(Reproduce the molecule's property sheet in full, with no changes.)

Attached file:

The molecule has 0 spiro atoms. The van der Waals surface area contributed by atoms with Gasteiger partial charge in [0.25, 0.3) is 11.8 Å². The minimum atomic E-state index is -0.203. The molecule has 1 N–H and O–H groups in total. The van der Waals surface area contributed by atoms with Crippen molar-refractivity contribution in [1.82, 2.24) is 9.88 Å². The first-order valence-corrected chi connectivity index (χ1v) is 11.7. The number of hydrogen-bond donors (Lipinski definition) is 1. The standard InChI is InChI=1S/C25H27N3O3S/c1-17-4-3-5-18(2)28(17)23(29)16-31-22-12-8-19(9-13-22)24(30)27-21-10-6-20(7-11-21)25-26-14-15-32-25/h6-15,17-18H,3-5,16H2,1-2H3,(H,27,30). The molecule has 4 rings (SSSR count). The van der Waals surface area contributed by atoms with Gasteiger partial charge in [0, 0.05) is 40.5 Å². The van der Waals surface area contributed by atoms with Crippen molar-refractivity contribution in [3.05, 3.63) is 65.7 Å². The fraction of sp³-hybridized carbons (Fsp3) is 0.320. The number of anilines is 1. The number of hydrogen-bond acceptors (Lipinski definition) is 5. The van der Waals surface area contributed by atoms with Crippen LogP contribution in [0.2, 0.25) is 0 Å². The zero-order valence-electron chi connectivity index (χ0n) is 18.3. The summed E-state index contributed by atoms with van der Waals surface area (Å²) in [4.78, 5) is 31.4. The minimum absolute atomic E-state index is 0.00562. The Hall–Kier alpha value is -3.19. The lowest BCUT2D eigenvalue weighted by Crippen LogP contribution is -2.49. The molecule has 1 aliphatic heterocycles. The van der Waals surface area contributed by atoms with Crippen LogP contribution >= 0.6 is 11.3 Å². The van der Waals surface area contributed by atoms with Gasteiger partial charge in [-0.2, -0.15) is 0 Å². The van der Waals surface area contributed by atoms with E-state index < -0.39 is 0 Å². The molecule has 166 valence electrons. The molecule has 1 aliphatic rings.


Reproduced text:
The molecule has 0 spiro atoms. The van der Waals surface area contributed by atoms with Gasteiger partial charge in [0.25, 0.3) is 11.8 Å². The minimum atomic E-state index is -0.203. The molecule has 1 N–H and O–H groups in total. The van der Waals surface area contributed by atoms with Crippen molar-refractivity contribution in [1.82, 2.24) is 9.88 Å². The first-order valence-corrected chi connectivity index (χ1v) is 11.7. The number of hydrogen-bond donors (Lipinski definition) is 1. The standard InChI is InChI=1S/C25H27N3O3S/c1-17-4-3-5-18(2)28(17)23(29)16-31-22-12-8-19(9-13-22)24(30)27-21-10-6-20(7-11-21)25-26-14-15-32-25/h6-15,17-18H,3-5,16H2,1-2H3,(H,27,30). The molecule has 4 rings (SSSR count). The van der Waals surface area contributed by atoms with Gasteiger partial charge in [0, 0.05) is 40.5 Å². The van der Waals surface area contributed by atoms with Crippen molar-refractivity contribution in [3.05, 3.63) is 65.7 Å². The fraction of sp³-hybridized carbons (Fsp3) is 0.320. The number of anilines is 1. The number of hydrogen-bond acceptors (Lipinski definition) is 5. The van der Waals surface area contributed by atoms with Crippen LogP contribution in [0.2, 0.25) is 0 Å². The zero-order valence-electron chi connectivity index (χ0n) is 18.3. The summed E-state index contributed by atoms with van der Waals surface area (Å²) in [4.78, 5) is 31.4. The minimum absolute atomic E-state index is 0.00562. The Hall–Kier alpha value is -3.19. The lowest BCUT2D eigenvalue weighted by Crippen LogP contribution is -2.49. The molecule has 1 aliphatic heterocycles. The van der Waals surface area contributed by atoms with Crippen LogP contribution >= 0.6 is 11.3 Å². The van der Waals surface area contributed by atoms with Gasteiger partial charge in [-0.2, -0.15) is 0 Å². The van der Waals surface area contributed by atoms with E-state index < -0.39 is 0 Å². The molecule has 166 valence electrons. The molecule has 1 aliphatic rings.